Teachers in Shelby County Public Schools sound a lot like Darren these days. They realize and endorse the need for pedagogical change and are digging in to make the changes. At the same time, they understand the very real challenges of, as Darren puts it, “bumping up against other parts of the system.” It is at those times that we often need to remind ourselves of why the pedagogical shift to competency-based education is so important.
The Learning Sciences give us our WHY – Ken O’Connor reminds us of how important it is to continually remind teachers, parents, students, and community members why we are teaching, assessing and reporting for mastery. He encourages principals to lead boldly and to rely on what the Learning Sciences tell us about the process of learning. As the educational leaders, superintendents and principals should continually steer conversations to the learning sciences to help educators understand the reasons for the shift in pedagogy.
Our colleagues at CompetencyWorks who wrote the Quality Principles agree with Ken. Both say that when districts and schools consult the learning sciences, they find clear evidence that learning occurs when the learner drives and owns the learning process.
Teachers with an understanding of the Learning Sciences (The Nature of Learning: Using Research to Inspire Practice) think more strategically about how to design learning experiences around students’ zone of proximal development, activate prior knowledge, manage the limitations of working memory and the transfer to long-term memory. These teachers also find that intrinsically motivated learning is optimal motivation and conclude that performance will increase in their classrooms when learners experience competence (I can be successful), relatedness (I have meaning and connection) and autonomy (I have control over the process). The awareness of the power of intrinsic motivation serves as a catalyst driving these teachers to learn how to intentionally set the stage for intrinsic motivation to occur.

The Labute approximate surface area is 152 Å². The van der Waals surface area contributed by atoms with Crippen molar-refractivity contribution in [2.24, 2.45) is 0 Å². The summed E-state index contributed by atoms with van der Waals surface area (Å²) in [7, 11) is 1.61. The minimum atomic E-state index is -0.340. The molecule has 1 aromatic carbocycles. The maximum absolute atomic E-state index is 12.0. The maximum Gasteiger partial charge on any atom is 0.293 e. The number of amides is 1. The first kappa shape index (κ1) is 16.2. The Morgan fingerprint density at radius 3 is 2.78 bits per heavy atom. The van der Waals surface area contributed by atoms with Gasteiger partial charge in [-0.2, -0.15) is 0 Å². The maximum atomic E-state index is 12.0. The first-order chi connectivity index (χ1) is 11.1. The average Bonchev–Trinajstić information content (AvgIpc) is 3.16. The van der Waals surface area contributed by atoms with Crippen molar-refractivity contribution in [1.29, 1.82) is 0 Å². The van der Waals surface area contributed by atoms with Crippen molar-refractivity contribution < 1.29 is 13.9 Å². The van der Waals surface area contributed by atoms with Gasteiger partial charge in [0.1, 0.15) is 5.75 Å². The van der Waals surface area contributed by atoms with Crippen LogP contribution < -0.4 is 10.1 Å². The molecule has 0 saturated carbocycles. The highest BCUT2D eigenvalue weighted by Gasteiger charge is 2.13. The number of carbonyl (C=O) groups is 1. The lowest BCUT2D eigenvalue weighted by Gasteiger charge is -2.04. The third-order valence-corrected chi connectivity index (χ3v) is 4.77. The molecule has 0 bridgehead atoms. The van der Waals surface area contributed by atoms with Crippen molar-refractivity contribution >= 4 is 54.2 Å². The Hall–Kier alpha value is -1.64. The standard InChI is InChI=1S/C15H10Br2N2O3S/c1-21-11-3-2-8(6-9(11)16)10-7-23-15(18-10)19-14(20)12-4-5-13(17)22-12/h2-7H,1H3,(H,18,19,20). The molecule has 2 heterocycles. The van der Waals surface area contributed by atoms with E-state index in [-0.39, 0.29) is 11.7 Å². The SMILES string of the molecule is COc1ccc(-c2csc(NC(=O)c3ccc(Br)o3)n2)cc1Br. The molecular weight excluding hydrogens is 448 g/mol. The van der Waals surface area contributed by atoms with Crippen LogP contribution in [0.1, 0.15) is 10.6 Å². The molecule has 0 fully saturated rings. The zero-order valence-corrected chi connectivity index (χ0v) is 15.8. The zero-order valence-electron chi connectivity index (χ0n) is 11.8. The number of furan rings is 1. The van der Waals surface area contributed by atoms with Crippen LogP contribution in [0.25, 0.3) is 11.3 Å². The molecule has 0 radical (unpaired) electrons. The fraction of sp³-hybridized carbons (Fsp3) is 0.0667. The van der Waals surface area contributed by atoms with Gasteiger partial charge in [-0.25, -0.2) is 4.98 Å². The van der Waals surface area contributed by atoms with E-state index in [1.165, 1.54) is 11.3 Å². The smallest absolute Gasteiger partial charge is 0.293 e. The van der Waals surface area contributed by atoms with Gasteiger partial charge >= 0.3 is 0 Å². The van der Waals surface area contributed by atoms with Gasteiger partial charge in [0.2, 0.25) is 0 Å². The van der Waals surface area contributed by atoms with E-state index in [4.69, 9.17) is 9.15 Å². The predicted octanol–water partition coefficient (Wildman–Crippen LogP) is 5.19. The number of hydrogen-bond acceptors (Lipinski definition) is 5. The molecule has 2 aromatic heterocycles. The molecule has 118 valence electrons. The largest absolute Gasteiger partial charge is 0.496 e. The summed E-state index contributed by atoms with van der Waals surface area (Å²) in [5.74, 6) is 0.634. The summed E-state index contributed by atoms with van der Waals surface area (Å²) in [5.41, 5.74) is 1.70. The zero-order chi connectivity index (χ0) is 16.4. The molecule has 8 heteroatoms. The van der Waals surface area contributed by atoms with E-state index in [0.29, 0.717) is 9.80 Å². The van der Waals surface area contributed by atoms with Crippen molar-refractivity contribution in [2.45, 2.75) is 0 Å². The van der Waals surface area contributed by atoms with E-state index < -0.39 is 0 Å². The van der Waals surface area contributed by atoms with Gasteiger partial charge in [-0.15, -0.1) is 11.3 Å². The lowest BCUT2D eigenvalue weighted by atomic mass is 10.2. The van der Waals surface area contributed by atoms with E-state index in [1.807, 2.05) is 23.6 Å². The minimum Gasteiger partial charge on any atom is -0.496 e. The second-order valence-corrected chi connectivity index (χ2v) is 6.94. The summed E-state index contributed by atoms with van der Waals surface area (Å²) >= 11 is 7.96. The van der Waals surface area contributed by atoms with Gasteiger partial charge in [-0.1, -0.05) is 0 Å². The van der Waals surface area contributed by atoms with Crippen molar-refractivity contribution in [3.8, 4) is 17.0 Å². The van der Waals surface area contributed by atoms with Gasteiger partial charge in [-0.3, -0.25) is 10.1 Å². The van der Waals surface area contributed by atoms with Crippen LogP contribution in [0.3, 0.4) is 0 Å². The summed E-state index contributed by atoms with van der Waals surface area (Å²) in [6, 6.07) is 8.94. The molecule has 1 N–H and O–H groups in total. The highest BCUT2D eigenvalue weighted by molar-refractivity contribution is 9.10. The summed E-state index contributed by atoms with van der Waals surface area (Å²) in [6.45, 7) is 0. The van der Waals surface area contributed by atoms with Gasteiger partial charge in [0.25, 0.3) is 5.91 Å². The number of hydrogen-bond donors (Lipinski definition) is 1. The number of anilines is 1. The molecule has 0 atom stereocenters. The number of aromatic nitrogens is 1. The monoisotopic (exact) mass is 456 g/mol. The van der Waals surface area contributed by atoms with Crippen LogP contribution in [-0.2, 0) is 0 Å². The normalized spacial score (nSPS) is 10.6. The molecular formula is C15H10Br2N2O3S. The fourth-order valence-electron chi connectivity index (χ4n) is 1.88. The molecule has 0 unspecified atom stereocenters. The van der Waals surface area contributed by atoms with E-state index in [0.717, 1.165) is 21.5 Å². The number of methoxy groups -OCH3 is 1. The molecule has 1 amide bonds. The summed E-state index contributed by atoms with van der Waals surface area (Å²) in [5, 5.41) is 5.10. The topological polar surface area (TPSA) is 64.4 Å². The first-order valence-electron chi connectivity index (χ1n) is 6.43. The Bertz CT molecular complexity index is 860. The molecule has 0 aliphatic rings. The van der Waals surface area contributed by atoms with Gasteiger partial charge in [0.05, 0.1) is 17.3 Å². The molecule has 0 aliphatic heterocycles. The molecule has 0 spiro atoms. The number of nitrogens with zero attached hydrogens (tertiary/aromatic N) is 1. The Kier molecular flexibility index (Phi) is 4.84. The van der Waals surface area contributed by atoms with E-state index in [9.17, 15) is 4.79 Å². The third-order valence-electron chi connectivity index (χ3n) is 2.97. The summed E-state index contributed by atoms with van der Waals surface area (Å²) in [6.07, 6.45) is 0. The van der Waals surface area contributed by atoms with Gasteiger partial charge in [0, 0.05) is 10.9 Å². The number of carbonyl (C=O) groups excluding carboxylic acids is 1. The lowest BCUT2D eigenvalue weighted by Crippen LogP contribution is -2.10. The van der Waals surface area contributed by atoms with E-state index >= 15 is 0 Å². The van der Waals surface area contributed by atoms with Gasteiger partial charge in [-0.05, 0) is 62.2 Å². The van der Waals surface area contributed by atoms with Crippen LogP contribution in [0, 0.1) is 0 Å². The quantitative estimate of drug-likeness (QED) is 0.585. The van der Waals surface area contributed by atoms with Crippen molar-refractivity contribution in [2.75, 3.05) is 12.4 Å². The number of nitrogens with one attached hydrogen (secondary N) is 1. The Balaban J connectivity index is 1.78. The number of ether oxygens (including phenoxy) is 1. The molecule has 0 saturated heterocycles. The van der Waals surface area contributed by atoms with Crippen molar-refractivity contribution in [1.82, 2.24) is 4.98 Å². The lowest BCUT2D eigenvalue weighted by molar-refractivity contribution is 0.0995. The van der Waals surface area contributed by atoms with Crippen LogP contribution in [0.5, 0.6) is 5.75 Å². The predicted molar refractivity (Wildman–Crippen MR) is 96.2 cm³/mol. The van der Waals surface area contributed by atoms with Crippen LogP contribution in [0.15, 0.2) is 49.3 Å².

As we continually turn to the learning sciences to refine our pedagogical philosophy in Shelby County we find ourselves focusing on student ownership, engagement and motivation. This focus will improve learning and teaching and contribute to the culture of empowerment necessary to sustain the competency-based system envisioned in our Strategic Plan. As we grow, we’re sharing our competency-based education resources here. Both Ken and Darren are right; the “bumps” are worth it when we, as educators, clearly understand “why”. For my part, I’m digging into the Learning Sciences these days to better inform my Why.
- The Virtuous Cycle of Student Agency
- Shelby County Public Schools Competency Connection Website
- Aligning Education Policy with the Science of Learning and Development
- Hiring for Cultural Responsiveness – A Necessary Consideration (Shelby County)
James Neihof, Ed.D, retired in June after 12 years as superintendent of the Shelby County Public Schools in Shelbyville, Kentucky. He is currently “exploring his next steps in the competency-based education world.” In 2013 Dr. Neihof led a strategic planning effort to create a roadmap toward personalization of education in the district. That strategic plan paved the way for the creation of a Profile of a Graduate in 2017. In 2018 the district embarked on a second strategic plan designed to prepare graduates to achieve the competencies of the Profile of a Graduate. Under his leadership, the district’s educators participate in Kentucky’s Network of Innovative Schools and Kentucky’s Competency-based Education Consortium. The district’s partners include EdLeader21, Envision Learning, Big Picture Learning, 2Revolutions, Southern New Hampshire University, and the Aurora Institute.